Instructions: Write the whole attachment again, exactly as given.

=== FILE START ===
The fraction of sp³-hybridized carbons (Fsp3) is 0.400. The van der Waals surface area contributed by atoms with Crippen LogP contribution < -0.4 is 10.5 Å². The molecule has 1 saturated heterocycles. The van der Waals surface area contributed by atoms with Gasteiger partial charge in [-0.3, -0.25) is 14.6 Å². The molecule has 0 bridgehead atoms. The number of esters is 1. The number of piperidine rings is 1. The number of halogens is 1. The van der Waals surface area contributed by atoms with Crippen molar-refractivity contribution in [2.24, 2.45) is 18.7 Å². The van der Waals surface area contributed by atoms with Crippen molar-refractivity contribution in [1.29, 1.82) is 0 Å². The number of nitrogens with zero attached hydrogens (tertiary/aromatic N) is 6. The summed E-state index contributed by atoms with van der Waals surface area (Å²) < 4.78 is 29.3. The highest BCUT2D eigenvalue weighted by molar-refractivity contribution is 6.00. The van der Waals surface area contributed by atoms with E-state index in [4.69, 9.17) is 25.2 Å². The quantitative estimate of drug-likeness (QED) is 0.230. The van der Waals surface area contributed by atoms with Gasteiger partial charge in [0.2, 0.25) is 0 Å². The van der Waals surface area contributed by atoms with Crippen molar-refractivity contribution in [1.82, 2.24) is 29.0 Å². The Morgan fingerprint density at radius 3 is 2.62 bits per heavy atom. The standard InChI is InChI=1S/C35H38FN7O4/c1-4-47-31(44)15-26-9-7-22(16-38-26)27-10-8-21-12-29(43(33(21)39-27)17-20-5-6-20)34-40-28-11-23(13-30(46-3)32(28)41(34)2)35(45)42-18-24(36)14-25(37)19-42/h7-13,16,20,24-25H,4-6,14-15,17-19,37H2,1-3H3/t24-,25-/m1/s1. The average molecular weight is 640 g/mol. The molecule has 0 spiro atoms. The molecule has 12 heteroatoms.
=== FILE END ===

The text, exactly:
The fraction of sp³-hybridized carbons (Fsp3) is 0.400. The van der Waals surface area contributed by atoms with Crippen LogP contribution < -0.4 is 10.5 Å². The molecule has 1 saturated heterocycles. The van der Waals surface area contributed by atoms with Gasteiger partial charge in [-0.3, -0.25) is 14.6 Å². The molecule has 0 bridgehead atoms. The number of esters is 1. The number of piperidine rings is 1. The number of halogens is 1. The van der Waals surface area contributed by atoms with Crippen molar-refractivity contribution in [2.24, 2.45) is 18.7 Å². The van der Waals surface area contributed by atoms with Crippen molar-refractivity contribution in [1.29, 1.82) is 0 Å². The number of nitrogens with zero attached hydrogens (tertiary/aromatic N) is 6. The summed E-state index contributed by atoms with van der Waals surface area (Å²) < 4.78 is 29.3. The highest BCUT2D eigenvalue weighted by molar-refractivity contribution is 6.00. The van der Waals surface area contributed by atoms with E-state index in [4.69, 9.17) is 25.2 Å². The quantitative estimate of drug-likeness (QED) is 0.230. The van der Waals surface area contributed by atoms with Gasteiger partial charge in [0.2, 0.25) is 0 Å². The van der Waals surface area contributed by atoms with Crippen molar-refractivity contribution in [1.82, 2.24) is 29.0 Å². The Morgan fingerprint density at radius 3 is 2.62 bits per heavy atom. The standard InChI is InChI=1S/C35H38FN7O4/c1-4-47-31(44)15-26-9-7-22(16-38-26)27-10-8-21-12-29(43(33(21)39-27)17-20-5-6-20)34-40-28-11-23(13-30(46-3)32(28)41(34)2)35(45)42-18-24(36)14-25(37)19-42/h7-13,16,20,24-25H,4-6,14-15,17-19,37H2,1-3H3/t24-,25-/m1/s1. The average molecular weight is 640 g/mol. The molecule has 0 spiro atoms. The molecule has 12 heteroatoms.